For the uninitiated, The Jodoverse is made up of a sequence of serialised ‘bande dessinée’ (for that’s what the French call ‘em) comic albums including The Incal, The Technopriests, Megalex and – in the humble opinion of your author – Jodorowsky’s comics masterpiece, The Metabarons. The latter is a multigenerational science-fiction epic that chronicles the rise of the eponymous protagonists from humble stonecutters on a marble planet to the galaxy’s most formidable warriors. Brutally violent, emotionally-charged and almost operatic in tone – with deeply flawed yet honourable (for the most part), multi-layered characters – The Metabarons is quite unlike anything you’re ever likely to see in any medium. Published by French comics house Les Humanoïdes Associés – and featuring sumptuous art by the veteran Argentinean painter Juan Giménez – it combines solid storytelling rich in subtext with jaw-dropping visuals. Since its English language debut over a decade ago, the series has become both a critical and commercial success, attracting rave reviews, endorsements by top comics pros and a word-of-mouth buzz that continues to entice new readers.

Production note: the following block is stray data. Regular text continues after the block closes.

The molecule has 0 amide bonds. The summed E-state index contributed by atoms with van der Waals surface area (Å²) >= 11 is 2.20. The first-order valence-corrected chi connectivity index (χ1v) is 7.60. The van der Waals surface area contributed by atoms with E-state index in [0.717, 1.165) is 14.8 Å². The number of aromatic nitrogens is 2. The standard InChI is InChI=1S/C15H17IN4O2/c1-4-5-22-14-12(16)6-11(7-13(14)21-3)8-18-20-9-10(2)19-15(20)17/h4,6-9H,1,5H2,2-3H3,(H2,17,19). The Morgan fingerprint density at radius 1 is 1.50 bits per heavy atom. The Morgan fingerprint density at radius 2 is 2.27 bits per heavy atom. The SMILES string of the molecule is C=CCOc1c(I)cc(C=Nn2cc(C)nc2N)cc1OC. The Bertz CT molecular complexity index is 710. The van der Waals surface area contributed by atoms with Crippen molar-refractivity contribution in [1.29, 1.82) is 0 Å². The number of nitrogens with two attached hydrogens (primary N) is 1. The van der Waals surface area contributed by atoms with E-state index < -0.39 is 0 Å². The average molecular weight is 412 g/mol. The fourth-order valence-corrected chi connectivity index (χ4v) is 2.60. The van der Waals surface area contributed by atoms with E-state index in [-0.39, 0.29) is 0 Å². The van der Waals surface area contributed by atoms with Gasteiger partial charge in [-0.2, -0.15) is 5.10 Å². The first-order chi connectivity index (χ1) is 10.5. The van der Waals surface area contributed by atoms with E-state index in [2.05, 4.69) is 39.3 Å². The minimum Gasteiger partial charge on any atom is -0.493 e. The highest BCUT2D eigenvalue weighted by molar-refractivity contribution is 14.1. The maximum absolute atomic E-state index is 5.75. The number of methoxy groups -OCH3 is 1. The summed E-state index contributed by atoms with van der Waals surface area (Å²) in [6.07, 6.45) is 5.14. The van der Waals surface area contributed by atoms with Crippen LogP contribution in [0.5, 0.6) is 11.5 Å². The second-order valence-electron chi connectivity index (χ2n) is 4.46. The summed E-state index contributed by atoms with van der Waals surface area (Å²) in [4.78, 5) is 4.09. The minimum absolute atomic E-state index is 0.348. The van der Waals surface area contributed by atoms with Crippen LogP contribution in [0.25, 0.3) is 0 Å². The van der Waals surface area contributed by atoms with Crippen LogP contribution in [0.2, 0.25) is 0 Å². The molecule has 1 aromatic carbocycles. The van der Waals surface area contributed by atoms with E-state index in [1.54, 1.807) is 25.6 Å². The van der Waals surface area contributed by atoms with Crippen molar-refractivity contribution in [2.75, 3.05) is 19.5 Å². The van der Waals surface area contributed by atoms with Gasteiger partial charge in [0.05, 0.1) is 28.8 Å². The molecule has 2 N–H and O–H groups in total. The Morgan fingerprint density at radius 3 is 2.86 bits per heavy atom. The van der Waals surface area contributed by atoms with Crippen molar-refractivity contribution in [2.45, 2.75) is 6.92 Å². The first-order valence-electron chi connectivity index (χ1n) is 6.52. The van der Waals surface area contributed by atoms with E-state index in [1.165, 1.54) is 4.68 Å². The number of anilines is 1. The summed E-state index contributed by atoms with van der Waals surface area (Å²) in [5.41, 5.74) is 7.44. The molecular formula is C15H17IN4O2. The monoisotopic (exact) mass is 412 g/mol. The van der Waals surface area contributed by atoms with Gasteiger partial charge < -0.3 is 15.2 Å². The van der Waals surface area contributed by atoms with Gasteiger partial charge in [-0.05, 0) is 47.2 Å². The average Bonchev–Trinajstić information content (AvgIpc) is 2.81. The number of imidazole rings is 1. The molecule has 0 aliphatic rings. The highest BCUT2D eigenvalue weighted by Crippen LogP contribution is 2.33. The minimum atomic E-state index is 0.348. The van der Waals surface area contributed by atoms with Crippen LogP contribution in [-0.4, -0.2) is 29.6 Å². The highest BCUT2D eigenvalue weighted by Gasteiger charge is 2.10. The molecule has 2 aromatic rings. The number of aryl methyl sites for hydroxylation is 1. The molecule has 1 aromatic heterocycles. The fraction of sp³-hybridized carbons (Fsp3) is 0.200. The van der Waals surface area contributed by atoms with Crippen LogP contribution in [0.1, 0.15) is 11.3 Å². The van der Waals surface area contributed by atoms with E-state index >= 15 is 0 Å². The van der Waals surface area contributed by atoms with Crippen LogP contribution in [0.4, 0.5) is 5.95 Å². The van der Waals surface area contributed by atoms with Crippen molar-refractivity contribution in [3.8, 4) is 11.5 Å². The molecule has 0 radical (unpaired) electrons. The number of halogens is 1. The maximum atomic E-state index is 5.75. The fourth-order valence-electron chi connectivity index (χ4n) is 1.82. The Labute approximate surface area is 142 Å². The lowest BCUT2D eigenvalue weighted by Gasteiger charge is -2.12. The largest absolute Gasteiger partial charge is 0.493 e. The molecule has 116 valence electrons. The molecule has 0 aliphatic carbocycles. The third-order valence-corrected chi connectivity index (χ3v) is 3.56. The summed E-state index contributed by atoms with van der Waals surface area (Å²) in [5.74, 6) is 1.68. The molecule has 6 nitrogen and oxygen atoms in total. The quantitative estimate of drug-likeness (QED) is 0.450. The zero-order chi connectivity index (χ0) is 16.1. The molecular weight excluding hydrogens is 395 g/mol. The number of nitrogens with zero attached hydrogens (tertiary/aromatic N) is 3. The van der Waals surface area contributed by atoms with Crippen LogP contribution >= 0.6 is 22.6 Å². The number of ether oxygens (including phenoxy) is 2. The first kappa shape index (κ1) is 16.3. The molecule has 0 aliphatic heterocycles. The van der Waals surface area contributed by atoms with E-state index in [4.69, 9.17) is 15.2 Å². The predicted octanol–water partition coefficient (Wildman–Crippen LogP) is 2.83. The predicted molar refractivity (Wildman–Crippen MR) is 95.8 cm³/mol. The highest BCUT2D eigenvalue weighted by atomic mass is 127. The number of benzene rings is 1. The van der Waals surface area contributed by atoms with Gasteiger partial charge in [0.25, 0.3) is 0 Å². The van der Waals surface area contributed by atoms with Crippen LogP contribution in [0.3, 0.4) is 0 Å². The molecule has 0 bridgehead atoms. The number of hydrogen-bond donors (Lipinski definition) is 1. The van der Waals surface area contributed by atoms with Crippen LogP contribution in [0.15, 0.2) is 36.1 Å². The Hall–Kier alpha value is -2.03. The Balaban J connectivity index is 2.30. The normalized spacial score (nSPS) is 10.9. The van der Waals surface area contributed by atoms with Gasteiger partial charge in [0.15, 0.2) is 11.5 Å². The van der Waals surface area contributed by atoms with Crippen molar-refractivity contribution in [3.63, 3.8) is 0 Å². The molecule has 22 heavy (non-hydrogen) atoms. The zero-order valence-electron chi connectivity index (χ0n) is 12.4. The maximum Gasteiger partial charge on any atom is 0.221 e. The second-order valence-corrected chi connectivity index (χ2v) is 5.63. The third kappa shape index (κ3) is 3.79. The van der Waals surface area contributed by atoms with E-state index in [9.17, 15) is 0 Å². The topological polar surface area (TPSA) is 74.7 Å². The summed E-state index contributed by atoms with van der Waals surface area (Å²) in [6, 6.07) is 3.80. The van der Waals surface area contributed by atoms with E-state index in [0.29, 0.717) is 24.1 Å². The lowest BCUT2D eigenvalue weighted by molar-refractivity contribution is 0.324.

Oh, and it also happens to be completely insane.
With The Metabarons you never know what demented notion, wild concept or surreal image Jodorowsky and Giménez will smack you over the eyes with next. It might be a huge fleet of alien vessels hidden within a fake planet, or perhaps a coven of scheming witches who travel through space on a giant fish. It might even be a floating boy who mutilates his feet just to earn the respect of his father. To quote Ellis again, ‘There is literally a new and mad idea on every page.’
Jodorowsky, it must be said, is no stranger to such buggier-than-batshit craziness. He made his name directing cult, avant garde films like El Topo, The Holy Mountain and Santa Sangre – three perennially shortlisted candidates for the Weirdest Goddamn Movies Ever Made award. This is a man who once claimed that ‘most directors make films with their eyes, I make films with my testicles.’ Is it any wonder, then, that his comics are nuts?